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Pronunciation of Stops: Learn how to pronounce Stops in English correctly

Learn how to say Stops correctly in English with this tutorial pronunciation video.

Oxford dictionary definition of the word stop:

verb (stops, stopping, stopped)
1 [no object] (of an event, action, or process) come to an end; cease to happen:
his laughter stopped as quickly as it had begun
the rain had stopped and the clouds had cleared
[with present participle] cease to perform a specified action or have a specified experience:
she stopped giggling
[with object]:
he stopped work for tea
[with present participle] abandon a specified practice or habit:
I’ve stopped eating meat
stop moving or operating:
he stopped to look at the view
my watch has stopped
(of a bus or train) call at a designated place to pick up or set down passengers:
main-line trains stop at platform 7
British informal stay somewhere for a short time:
you’ll have to stop the night
2 [with object] cause (an action, process, or event) to come to an end:
this harassment has got to be stopped
prevent (an action or event) from happening:
a security guard was killed trying to stop a raid
prevent or dissuade (someone) from continuing in an activity or achieving an aim:
a campaign is under way to stop the bombers
[with object and present participle] prevent (someone or something) from performing a specified action or undergoing a specified experience:
several attempts were made to stop him giving evidence
you can’t stop me from getting what I want
cause or order to cease moving or operating:
he stopped his car by the house
police were given powers to stop and search suspects
informal be hit by (a bullet).
instruct a bank to withhold payment on (a cheque):
he grew nervous about the deal and asked his bank manager to stop the cheque
refuse to supply as usual; withhold or deduct:
they stopped the strikers’ wages
Boxing defeat (an opponent) by a knockout:
he was stopped in the sixth by Tyson
pinch back (a plant).
3 [with object] block or close up (a hole or leak):
he tried to stop the hole with the heel of his boot
the stile has been stopped up
British dated put a filling in (a tooth).
block the mouth of (a fox’s earth) prior to a hunt.
plug the upper end of (an organ pipe), giving a note an octave lower.
obtain the required pitch from (the string of a violin or similar instrument) by pressing at the appropriate point with the finger.
make (a rope) fast with a stopper.
4 [no object] West Indian be or behave in a particular way:
‘Why was she so?’ ‘I don’t know, you know how dem old people stop.’
[with complement] remain in a particular state or condition:
he said I mustn’t stop barefooted, so I had to buy a pair of new shoes
noun
1a cessation of movement or operation:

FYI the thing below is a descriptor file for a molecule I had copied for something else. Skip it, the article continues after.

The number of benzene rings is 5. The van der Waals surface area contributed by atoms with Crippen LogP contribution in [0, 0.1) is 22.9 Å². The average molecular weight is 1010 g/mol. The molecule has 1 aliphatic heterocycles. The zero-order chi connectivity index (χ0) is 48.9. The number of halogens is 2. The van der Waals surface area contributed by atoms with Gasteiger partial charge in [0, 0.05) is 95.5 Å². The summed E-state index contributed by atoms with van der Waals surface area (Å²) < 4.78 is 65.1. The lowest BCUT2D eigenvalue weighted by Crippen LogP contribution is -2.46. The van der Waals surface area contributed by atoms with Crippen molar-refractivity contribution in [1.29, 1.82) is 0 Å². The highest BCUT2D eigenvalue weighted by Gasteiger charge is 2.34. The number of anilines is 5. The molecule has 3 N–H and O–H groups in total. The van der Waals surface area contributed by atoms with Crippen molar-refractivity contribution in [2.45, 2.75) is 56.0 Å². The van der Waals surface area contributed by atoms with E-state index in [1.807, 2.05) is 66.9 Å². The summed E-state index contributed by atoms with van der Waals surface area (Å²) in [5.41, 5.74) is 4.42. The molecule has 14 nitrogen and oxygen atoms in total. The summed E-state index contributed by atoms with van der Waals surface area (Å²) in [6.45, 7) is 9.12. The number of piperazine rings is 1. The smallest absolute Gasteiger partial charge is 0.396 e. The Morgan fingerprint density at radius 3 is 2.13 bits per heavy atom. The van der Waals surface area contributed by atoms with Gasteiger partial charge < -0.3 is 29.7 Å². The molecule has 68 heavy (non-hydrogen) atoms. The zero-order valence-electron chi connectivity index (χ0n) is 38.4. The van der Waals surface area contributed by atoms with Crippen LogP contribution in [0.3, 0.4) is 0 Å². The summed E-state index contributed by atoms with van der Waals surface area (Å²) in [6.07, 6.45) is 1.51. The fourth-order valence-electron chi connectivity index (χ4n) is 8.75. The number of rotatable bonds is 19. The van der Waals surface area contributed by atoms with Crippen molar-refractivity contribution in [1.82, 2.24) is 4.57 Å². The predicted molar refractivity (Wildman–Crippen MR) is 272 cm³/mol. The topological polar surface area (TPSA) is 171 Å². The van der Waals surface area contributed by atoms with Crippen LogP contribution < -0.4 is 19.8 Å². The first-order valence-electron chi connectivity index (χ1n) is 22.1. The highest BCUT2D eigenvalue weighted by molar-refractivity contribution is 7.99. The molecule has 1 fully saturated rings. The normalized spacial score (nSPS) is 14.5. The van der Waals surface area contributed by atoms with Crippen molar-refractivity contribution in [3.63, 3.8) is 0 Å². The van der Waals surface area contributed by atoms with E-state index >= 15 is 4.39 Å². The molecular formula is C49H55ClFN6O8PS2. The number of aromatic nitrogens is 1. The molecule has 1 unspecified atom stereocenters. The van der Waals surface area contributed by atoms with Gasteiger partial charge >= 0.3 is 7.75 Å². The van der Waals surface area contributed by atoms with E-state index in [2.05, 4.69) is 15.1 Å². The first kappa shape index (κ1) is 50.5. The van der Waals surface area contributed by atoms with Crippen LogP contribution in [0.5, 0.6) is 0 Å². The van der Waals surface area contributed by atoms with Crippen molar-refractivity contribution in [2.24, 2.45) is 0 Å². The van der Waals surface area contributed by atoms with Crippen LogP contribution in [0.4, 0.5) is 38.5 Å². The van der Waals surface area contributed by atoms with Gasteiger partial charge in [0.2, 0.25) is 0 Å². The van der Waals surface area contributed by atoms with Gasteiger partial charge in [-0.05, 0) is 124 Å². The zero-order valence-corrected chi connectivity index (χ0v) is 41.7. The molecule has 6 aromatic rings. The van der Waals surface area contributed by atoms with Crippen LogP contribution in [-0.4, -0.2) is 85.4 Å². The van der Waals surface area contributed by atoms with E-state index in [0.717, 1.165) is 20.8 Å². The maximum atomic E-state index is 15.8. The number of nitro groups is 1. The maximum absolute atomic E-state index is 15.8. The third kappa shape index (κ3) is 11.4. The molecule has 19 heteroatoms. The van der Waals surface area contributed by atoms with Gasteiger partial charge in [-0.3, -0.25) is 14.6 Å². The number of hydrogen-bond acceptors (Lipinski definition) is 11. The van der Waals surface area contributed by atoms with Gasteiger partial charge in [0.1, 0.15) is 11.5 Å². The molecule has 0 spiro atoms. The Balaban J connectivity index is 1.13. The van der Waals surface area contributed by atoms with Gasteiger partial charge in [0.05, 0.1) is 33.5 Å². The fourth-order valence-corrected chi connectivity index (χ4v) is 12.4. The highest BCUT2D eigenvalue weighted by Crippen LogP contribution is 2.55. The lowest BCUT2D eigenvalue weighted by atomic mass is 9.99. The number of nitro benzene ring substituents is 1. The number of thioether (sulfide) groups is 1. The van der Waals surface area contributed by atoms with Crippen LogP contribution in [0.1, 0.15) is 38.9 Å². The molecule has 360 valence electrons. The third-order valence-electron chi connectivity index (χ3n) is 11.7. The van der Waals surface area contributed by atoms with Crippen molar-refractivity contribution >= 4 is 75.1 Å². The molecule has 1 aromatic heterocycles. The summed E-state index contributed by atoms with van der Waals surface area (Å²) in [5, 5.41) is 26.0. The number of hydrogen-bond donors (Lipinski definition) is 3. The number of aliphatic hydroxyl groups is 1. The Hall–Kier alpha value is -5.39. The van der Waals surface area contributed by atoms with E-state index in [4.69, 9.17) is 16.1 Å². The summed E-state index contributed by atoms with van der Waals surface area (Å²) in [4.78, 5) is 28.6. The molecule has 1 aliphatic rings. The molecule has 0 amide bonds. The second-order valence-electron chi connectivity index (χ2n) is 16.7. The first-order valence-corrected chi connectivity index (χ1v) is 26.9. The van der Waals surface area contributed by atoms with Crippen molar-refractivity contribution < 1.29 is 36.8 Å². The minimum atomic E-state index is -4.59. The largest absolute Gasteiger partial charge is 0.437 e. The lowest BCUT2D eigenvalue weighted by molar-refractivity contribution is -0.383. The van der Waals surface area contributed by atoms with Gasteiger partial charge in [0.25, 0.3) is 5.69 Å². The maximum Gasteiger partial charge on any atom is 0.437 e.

all business came to a stop
there were constant stops and changes of pace
a break or halt during a journey:
allow an hour or so for driving and as long as you like for stops
the flight landed for a refuelling stop
a place designated for a bus or train to halt and pick up or set down passengers:
the bus was pulling up at her stop
an object or part of a mechanism which is used to prevent something from moving:
the shelves have special stops to prevent them from being pulled out too far
British dated a punctuation mark, especially a full stop.
used in telegrams to indicate a full stop:
MEET YOU AT THE AIRPORT STOP
Phonetics a consonant produced with complete closure of the vocal tract:
a bilabial stop
[as modifier]:
stop consonants
Bridge a high card that prevents the opponents from establishing a particular suit; a control:
if West bids 3♥ now, this will show a heart stop
Nautical a short length of rope used to secure something; a stopper.
2a set of organ pipes of a particular tone and range of pitch.
(also stop knob) a knob, lever, or similar device in an organ or harpsichord which brings into play a set of pipes or strings of a particular tone and range of pitch.
3 Photography the effective diameter of a lens.
a device for reducing the effective diameter of a lens.
a unit of change of relative aperture or exposure (with a reduction of one stop equivalent to halving it).
Phrases
pull out all the stops
make a very great effort to achieve something:
we pulled out all the stops to meet the deadline
do something very elaborately or on a grand scale:
they gave a Christmas party and pulled out all the stops
[with reference to the stops of an organ]
put a stop to
cause to end:
she would have to put a stop to all this nonsense
stop at nothing
be utterly ruthless or determined in one’s attempt to achieve something:
he would stop at nothing to retain his power
stop dead
see dead.
stop short
see short.
stop one’s ears
put one’s fingers in one’s ears to avoid hearing something:
I stopped my ears but I still heard her cry